Even then, there were well-known exceptions to the SOP.  Entering Chiapas from Guatemala would usually mean a 30-day visa.   At the time, there was a “Mexican stand-off” between the government and the Zapatistas.  Too many revolution tourists were just showing up, expecting to be welcome with open arms (not firearms!) by the Zapatistas.  And, while certainly those of us flying in from the north were known to do so as well, tourists coming from Guatemala were perceived as more likely to be those who expected to “go native” or at least on their own personal vision quest (as the expense of the local Mayans).  In other words… fairly or not… those people seen as likely to cost the State considerably more than 25 US$ in added protection, services, possible health-care costs, etc.

Which brings me to my real problem with “border jumpers” and the assumed “right” to stay up to 180 days at a time.  The story I hear from these people is that, while actually permanent residents (minus a few days a year), they more than pay their dues, “not using the social services network”.  Unless, of course, there’s a hurricane, a flood, an auto accident, their house is robbed, or any of the other vicissitudes of life that require fairly costly state intervention.  Maybe the 25 US$ is enough in the way of insurance to cover these contingencies spread over the 20 to 25 million visitors who are here anywhere from a few hours to half a year.  How well it covers the costs of people who are resident “tourists”… in the way of more police protection for their neighborhoods, higher water usage than your average Mexican family, pressure on local governments for infrastructure development in “gringo ghettos” (often at the expense of development in other parts of the same community)… may not work out.  While the argument can be made that the permanent tourists “create jobs” (mostly cleaning up after, or serving the whims of said permanent visitors),  that argument seems to come most strongly from real estate sales people.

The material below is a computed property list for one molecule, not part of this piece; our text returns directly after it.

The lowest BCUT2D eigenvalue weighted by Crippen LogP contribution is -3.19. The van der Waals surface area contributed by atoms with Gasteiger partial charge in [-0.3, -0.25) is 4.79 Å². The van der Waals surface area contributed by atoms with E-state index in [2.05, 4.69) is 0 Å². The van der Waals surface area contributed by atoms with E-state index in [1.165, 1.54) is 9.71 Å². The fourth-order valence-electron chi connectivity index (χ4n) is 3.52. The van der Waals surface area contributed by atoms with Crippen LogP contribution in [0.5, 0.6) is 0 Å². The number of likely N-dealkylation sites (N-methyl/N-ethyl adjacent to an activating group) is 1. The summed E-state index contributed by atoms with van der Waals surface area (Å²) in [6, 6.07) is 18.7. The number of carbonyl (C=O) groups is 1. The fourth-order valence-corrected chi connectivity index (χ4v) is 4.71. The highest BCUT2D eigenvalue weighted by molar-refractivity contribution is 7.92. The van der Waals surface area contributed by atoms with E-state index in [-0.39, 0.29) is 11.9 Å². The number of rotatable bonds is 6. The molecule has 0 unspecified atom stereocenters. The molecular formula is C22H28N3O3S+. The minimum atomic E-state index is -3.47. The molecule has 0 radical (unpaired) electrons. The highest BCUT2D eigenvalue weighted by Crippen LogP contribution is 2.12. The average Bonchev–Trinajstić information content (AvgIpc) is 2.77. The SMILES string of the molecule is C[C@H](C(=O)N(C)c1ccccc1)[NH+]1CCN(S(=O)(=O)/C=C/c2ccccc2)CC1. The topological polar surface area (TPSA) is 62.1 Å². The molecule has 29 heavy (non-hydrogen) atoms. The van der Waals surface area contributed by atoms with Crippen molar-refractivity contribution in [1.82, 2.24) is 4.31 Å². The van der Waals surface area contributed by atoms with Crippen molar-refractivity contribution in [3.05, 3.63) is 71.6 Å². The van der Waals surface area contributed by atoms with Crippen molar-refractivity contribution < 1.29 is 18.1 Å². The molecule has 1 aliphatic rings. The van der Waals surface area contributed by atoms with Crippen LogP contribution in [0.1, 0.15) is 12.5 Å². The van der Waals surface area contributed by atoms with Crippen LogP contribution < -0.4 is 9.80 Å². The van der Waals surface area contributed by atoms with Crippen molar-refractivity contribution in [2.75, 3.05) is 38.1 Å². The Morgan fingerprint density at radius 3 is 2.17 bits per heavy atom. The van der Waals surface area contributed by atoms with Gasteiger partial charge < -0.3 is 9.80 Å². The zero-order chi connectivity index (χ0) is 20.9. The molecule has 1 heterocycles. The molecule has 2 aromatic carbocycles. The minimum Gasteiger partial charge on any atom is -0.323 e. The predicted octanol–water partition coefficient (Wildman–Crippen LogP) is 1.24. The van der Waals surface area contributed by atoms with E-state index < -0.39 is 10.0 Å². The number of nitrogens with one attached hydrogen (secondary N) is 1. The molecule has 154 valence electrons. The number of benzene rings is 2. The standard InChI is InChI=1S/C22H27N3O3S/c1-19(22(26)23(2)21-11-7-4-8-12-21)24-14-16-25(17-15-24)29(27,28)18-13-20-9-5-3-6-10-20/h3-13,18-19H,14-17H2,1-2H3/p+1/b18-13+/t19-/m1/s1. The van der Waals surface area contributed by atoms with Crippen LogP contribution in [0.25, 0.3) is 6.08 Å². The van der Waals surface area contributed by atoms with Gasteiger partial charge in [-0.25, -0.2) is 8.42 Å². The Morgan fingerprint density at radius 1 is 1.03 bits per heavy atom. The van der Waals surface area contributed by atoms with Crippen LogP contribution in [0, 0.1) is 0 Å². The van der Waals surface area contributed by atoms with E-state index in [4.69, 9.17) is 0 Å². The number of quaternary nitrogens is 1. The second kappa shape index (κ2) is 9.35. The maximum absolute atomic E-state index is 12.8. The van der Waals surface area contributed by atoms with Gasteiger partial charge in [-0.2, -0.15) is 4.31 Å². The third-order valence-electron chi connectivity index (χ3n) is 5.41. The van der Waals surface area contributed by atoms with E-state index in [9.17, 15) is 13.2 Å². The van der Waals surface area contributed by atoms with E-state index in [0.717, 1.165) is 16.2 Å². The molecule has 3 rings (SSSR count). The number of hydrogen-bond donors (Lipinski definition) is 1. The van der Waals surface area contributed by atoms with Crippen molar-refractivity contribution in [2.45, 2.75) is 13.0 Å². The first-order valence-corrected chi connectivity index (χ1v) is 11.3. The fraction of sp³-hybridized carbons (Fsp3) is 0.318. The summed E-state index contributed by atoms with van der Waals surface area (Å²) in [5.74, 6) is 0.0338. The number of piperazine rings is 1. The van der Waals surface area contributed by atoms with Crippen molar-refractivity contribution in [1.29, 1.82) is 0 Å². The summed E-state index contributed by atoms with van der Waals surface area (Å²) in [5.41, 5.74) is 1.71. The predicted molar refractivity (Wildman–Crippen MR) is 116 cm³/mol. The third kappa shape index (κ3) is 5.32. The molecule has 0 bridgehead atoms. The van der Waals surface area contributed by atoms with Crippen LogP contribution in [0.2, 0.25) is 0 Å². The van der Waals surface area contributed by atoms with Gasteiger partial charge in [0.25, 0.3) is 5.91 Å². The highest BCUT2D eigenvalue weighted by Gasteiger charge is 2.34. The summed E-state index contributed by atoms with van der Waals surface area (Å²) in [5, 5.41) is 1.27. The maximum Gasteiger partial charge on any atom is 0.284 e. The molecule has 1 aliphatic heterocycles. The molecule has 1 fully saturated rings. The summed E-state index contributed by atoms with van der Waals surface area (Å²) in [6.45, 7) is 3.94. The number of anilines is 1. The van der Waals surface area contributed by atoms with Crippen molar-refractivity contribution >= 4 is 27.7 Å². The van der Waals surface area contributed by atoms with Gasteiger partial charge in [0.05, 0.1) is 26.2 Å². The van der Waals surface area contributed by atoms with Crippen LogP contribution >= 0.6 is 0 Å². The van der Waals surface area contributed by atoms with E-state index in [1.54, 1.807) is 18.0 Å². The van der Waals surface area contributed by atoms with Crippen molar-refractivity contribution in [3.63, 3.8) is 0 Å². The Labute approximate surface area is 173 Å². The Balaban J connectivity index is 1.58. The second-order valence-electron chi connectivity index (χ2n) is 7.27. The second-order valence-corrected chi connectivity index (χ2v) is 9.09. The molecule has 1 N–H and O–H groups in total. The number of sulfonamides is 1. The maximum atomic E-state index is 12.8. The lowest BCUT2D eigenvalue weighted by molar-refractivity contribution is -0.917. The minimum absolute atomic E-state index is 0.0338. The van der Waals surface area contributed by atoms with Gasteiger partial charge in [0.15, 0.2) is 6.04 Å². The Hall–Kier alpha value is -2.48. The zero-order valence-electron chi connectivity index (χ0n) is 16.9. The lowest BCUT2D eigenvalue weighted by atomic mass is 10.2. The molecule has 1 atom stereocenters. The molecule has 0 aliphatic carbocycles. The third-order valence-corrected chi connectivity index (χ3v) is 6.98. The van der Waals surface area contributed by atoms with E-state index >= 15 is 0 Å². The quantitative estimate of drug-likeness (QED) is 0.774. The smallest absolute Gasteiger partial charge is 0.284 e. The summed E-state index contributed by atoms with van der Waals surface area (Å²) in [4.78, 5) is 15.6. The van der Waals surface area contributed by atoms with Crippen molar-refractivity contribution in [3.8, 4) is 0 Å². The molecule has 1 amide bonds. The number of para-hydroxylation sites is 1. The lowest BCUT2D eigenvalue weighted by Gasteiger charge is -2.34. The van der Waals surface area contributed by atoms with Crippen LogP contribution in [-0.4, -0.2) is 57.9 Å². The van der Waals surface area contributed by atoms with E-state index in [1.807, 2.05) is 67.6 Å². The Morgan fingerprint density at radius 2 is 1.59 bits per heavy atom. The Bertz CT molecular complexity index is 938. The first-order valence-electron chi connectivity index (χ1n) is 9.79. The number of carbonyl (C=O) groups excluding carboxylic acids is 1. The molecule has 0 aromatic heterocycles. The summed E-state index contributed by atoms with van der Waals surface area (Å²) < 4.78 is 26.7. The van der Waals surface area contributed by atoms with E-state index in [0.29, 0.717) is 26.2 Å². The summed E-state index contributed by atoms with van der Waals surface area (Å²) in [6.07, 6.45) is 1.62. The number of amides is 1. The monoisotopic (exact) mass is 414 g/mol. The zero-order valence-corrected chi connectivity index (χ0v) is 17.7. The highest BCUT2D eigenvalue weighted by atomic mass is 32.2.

Nothing against the people living here, on a quirk in policy (unless they are whining that the policy isn’t generous enough for them) but it does seem as if the real estate types, selling those who otherwise don’t qualify for immigration, to settle here, are privatizing profits, while socializing expenses.  They are the ones pushing for special governmental services for the “community” that claims not to live here, but merely visit, while reaping the rewards of home and condo sales, with bathrooms beyond the imaginings outside of telenovelas for the mass of us, and (subsidized) electrical rates that allow them to use every appliance known to man.

Given the recent moves by the US administration to crack down on even the most innocuous violation of immigration policy north of the border, its a wonder that border agents still allow people to enter for six months at a time at all.